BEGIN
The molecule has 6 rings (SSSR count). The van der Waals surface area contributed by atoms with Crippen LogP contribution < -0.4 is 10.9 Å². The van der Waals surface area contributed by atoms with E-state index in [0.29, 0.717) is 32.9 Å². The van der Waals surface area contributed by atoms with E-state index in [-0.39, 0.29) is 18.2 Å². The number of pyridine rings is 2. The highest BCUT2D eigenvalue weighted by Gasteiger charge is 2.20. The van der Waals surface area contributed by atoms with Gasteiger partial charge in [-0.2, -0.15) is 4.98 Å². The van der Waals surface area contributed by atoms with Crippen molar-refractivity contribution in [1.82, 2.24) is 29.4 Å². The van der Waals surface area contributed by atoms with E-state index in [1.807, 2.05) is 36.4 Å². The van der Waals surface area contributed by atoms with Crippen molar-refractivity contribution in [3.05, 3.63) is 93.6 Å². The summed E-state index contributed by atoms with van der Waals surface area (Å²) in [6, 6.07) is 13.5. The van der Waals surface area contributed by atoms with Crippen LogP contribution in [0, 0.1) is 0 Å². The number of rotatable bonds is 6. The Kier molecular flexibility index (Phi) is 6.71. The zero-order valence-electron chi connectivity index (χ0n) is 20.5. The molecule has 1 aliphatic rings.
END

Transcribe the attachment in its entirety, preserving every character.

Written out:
The molecule has 6 rings (SSSR count). The van der Waals surface area contributed by atoms with Crippen LogP contribution < -0.4 is 10.9 Å². The van der Waals surface area contributed by atoms with E-state index in [0.29, 0.717) is 32.9 Å². The van der Waals surface area contributed by atoms with E-state index in [-0.39, 0.29) is 18.2 Å². The number of pyridine rings is 2. The highest BCUT2D eigenvalue weighted by Gasteiger charge is 2.20. The van der Waals surface area contributed by atoms with Gasteiger partial charge in [-0.2, -0.15) is 4.98 Å². The van der Waals surface area contributed by atoms with Crippen molar-refractivity contribution in [1.82, 2.24) is 29.4 Å². The van der Waals surface area contributed by atoms with E-state index in [1.807, 2.05) is 36.4 Å². The van der Waals surface area contributed by atoms with Crippen molar-refractivity contribution in [3.05, 3.63) is 93.6 Å². The summed E-state index contributed by atoms with van der Waals surface area (Å²) in [6, 6.07) is 13.5. The van der Waals surface area contributed by atoms with Crippen LogP contribution in [0, 0.1) is 0 Å². The number of rotatable bonds is 6. The Kier molecular flexibility index (Phi) is 6.71. The zero-order valence-electron chi connectivity index (χ0n) is 20.5. The molecule has 1 aliphatic rings.